I. (Para mi primo)

his body

lay still

as a comma

forcing you to fully pause

and contemplate

the syntax of our anatomy

how our bones have grown fluent

to pronounce our silencings by punctuating our entire brief lives—including the unmentionables

I remember how his strides resembled the spacings between words,

             soundless yet rhythmic

then, with a stroke presumably from god’s pen

his limbs lost all their verbs and only retained a noun-form

his chest inflated and deflated like open and close parentheses

each breath, bracketed like a side-note

and those monosyllabic blinks that communicated ‘yes’ and ‘no.’

When I hyphenated my hand onto his

I felt the metastasis paralyze my fingers into incommunicado

jumble my ribs into gibberish

and make me come to terms with the period

that became his heart

the next day

while I, just a boy at the time, ashamed to look miniscule

Capitalized my backbone so as to be read like a Man.

                                        II. (Para mi abuela)

                                        you could tell she carried a lot of unanswerables

                                        with her back coiling like a question mark

                                        wrinkles are like lines from journal paper

                                        they come more with age, because we have more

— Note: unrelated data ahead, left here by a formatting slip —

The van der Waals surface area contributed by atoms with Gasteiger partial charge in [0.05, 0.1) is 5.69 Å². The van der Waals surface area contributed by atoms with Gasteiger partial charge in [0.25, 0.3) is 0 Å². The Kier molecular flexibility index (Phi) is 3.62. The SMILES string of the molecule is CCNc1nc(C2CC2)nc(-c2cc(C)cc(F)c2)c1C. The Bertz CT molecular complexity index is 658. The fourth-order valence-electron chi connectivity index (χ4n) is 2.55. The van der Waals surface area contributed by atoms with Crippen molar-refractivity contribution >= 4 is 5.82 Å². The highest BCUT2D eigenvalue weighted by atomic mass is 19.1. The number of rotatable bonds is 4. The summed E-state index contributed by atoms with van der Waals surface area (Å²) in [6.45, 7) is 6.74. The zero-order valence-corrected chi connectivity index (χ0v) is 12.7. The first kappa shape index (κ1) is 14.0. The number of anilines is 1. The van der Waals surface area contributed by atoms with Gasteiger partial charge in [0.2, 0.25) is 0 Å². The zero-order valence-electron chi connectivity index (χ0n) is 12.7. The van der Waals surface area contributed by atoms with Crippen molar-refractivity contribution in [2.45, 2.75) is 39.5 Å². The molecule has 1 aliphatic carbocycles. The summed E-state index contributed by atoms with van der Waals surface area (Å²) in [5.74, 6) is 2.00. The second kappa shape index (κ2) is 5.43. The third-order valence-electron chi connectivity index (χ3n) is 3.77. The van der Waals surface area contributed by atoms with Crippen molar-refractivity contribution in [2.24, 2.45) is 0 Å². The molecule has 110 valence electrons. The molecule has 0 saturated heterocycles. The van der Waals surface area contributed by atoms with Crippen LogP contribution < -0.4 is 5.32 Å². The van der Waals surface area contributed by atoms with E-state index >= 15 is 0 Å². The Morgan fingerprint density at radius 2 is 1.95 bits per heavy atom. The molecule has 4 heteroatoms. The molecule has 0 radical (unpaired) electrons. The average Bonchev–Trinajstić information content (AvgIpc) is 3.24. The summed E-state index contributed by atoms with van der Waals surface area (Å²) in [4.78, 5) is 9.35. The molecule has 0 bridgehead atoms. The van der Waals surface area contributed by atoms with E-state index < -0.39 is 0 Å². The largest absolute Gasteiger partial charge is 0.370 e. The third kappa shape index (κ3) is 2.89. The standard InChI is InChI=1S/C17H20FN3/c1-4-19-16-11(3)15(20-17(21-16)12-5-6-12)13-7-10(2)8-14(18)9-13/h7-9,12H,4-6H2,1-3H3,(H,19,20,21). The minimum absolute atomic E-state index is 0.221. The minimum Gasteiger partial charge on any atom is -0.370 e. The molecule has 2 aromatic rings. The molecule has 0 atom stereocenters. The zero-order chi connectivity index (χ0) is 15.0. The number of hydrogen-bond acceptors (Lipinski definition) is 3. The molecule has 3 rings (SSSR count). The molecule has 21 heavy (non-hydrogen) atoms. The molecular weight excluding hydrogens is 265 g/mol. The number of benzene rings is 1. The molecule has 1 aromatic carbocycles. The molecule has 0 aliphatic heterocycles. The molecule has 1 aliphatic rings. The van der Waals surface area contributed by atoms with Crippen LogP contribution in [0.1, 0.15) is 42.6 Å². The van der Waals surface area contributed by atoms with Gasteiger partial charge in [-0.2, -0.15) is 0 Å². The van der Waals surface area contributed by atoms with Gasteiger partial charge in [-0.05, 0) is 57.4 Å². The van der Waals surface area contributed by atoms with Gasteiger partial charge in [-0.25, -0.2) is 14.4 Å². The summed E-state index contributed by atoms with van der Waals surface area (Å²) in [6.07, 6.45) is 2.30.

story stored in our skins

                                        and she was a compendium

                                        until one day,

                                        she began speaking in a smaller font

                                        her body moved with more typos

                                        some days, even indentations.

                                        The lexicon of her aching

                                        became staccato ellipses.

                                        Then, she lay still

                                        as a comma

                                        forcing you to pause and contemplate the syntax of our anatomy.

                                        Now she rests archived in the soil

                                        while I, ashamed to look illegible, try to learn to walk

                                        in a correct pronunciation of my newest ancestor

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